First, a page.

In his book The Sexual Revolution, Wilhelm Reich (1897–1957), an early pioneer of the sex-education movement, described the means for achieving a society that would not put any obstacles in the path of sexual gratification.
For all his moral anarchism, Reich was perceptive. He realized that in order to arrive at the sexual utopia he advocated, people would first have to learn to dispense with their natural shyness and embarrassment concerning sexual matters. They would have to lose their reluctance to expose erotically important parts of their bodies. Reich attempted to facilitate this by conducting psychotherapy sessions in which he would require his clients to, well, remove all their clothes.
Reich would be pleased to see a European beach today, which is often more in keeping with his ideal than what is found in brothels. In a brothel, the women have had to overcome the natural shyness surrounding erotically important parts of their bodies in order to sell sex. On a sunny European beach, women in various states of undress can be seen to have overcome this natural shyness—with no thought of sex at all. By refusing to acknowledge the erotic implications of revealing attire or nudity, they have so nearly achieved Reich’s goal of overcoming shyness that, for them, sex is flattened of its inherent potency. “Profane” may be the best word to describe Reich’s ideal and its realization, given that the term originally meant “to treat as common,” or as just the latest fashion.
The sexualization of the young can be viewed in this same framework. When low-cut blouses are marketed to 13-year-olds, when children’s music videos are saturated with sexual imagery, and when sex is constantly used to sell all kinds of products to young teens, one can expect many girls to become hyper-sexualized. However, such saturation can equally have a desensitizing effect, since it subtly encourages youth to treat their sexuality as something trivial, benign, and commonplace.
Either way, it primes girls for perverts like Reich: hyper-sexualized girls will want to have sex, and desensitized girls will be less likely to guard and protect what they have been conditioned to treat as nothing special.
Changing Children’s Brains?
The latest findings in neuroscience should also heighten our concerns, though these findings have yet to be factored into the British government’s investigation of the issue. Recent discoveries have shown that the human brain is in a constant state of flux, a characteristic that brain scientists call neuroplasticity. Put simply, the human brain is remarkably adaptable, constantly adjusting itself to the demands of the environment in which it finds itself.
This neurological fluidity is a good thing because, among other things, it enables people to learn new skills, makes it possible for stroke victims to recover some motor functions, and helps blind people compensate for the loss of sight by strengthening parts of the brain associated with the other senses.
But neuroplasticity also has a downside. In his 2007 book The Brain That Changes Itself, Norman Doidge shows that certain types of sexual stimuli have the power to reshape how the brain thinks about both sex in general and people of the opposite sex in particular.
Because our brains are so adaptable, the dominant assumptions that a collective culture has about sex can exercise a formative influence on the brains of those growing up within that culture, training them to think about sex in a certain way. We see this in the way people in different cultures have adhered to different, and sometimes opposing, paradigms regarding such things as female beauty and pleasing smells. In her book, Anatomy of Love: A Natural History of Mating, Marriage, and Why We Stray, Helen Fisher notes that, during Elizabethan times, it was the custom for a woman to keep a peeled apple under her arm long enough for it to absorb her scent. If the woman had to go away, she would offer the “love apple” as a gift to her boyfriend for him to sniff during her absence.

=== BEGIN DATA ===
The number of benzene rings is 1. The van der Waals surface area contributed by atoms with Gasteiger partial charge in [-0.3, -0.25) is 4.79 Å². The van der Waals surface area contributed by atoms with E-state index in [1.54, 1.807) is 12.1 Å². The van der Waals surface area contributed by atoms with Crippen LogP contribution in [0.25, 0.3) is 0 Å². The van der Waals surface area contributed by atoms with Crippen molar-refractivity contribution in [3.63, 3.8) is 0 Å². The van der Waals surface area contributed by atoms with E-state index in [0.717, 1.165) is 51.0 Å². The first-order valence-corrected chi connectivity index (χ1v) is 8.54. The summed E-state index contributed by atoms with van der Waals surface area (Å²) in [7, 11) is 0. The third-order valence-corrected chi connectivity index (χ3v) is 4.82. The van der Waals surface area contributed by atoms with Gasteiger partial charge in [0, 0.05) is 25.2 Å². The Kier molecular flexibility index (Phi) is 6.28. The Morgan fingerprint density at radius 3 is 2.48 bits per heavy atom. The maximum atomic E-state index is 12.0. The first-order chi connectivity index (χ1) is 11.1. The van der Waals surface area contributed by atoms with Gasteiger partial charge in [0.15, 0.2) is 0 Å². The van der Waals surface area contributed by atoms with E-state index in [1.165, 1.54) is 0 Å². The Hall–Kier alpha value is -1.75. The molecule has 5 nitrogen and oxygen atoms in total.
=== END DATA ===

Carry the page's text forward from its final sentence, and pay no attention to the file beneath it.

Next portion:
In societies where distinctive body odors were normative (as they were before deodorant was invented), the brain adjusted itself to the smell. Similarly, Norman Doidge tells how members of the Masai tribe in East Africa use cow urine as a pleasing lotion for their hair. “Many tastes we think ‘natural,’” remarks Doidge, “are acquired through learning and become ‘second nature’ to us. We are unable to distinguish our ‘second nature’ from our ‘original nature’ because our neuroplastic brains, once rewired, develop a new nature, every bit as biological as our original.”
Our society has dispensed with love-apples, but we are not immune to other fetishes. For example, a society that thinks high-heeled shoes on a woman are sexy but body hair is not, has already undergone considerable neuroplastic changes.
Many such biases are relatively harmless. But there is much harm done by the advertising and entertainment industries that literally train children’s minds to think of sex in trivial, reductionist, and mechanistic ways. Unfortunately, this point was ignored in the recent debate over the sexualization of children. Yet consider: just as the proliferation of body odor or cow urine in a culture can cause people’s brains to associate those smells with something pleasing, so the proliferation of certain attitudes about sex, through the marketing of products our youth have access to, can cause children’s brains to associate these paradigms with the good life, especially when they are saturated with such things from an early age (during which time the plasticity of the brain is most acute).
(The above information is from my article Salvo feature, 'Sex and the Kiddies: The Sexualization of Children and How Advertising and Entertainment Change Their Brains.' To read the entire article, click here.)